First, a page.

epano-, epan- +

(Greek: again; occurring in some rhetorical terms)

epanadiplosis (s) (noun) (no pl)
A doubling of a word in speech; a rhetorical figure wherein a sentence begins and ends with the same word: Two examples of enanadiplosis are "Severe to his servants, to his children severe" and "Rejoice in the Lord always: and again I say, Rejoice."
epanalepsis, epanaleptic
1. A phrase or words repeated later on in a speech or text as a rhetorical device.
2. A figure by which the same word or clause is repeated after intervening material.
A figure by which the end-word of one sentence becomes the first word of the next.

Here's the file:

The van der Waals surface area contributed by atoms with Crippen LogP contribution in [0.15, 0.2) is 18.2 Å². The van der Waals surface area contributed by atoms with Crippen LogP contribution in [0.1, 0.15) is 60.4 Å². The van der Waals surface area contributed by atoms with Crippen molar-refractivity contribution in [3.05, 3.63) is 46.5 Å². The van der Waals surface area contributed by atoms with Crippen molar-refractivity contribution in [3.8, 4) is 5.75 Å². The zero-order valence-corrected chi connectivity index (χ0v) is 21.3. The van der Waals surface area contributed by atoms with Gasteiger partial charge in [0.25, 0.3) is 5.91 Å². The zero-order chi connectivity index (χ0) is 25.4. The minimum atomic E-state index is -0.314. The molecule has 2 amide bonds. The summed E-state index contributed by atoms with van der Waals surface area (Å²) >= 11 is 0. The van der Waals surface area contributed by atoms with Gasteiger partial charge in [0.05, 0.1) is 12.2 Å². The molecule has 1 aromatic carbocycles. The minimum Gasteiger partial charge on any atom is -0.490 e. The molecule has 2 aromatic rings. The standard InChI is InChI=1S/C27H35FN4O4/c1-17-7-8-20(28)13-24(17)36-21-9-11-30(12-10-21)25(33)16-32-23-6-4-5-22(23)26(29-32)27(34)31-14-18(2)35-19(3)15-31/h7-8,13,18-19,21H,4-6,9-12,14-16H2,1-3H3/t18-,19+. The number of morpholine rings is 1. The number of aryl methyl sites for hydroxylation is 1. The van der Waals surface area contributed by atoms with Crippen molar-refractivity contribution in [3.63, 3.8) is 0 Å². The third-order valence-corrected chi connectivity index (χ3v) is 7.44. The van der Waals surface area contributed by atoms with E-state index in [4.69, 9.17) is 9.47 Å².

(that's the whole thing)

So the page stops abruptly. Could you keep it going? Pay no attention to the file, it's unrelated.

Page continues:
1. A balanced rhetorical figure in which the second part reiterates the first part; such as, "Treason doth never prosper!/What's the reason?/For if it prosper, none dare call it treason." [John Harington].
2. The repetition of a sentence in an inverse order.
3. A return to the regular thread of discourse after a digression; also, a repetition in inverse order.
epanorthosis, epanorthotic
1. A figure in which a word is recalled, in order to substitute a more correct or stronger term.
2. The immediate rephrasing of something said or written in order to emphasize or to correct it.
3. The changing of a word or phrase in order to give it more weight or intensity; as, for instance, "hundreds of people, no thousands, enjoyed the procession".
1. Living on flowers, applied to certain fungi.
2. A reference to a fungus that parasitizes flowers.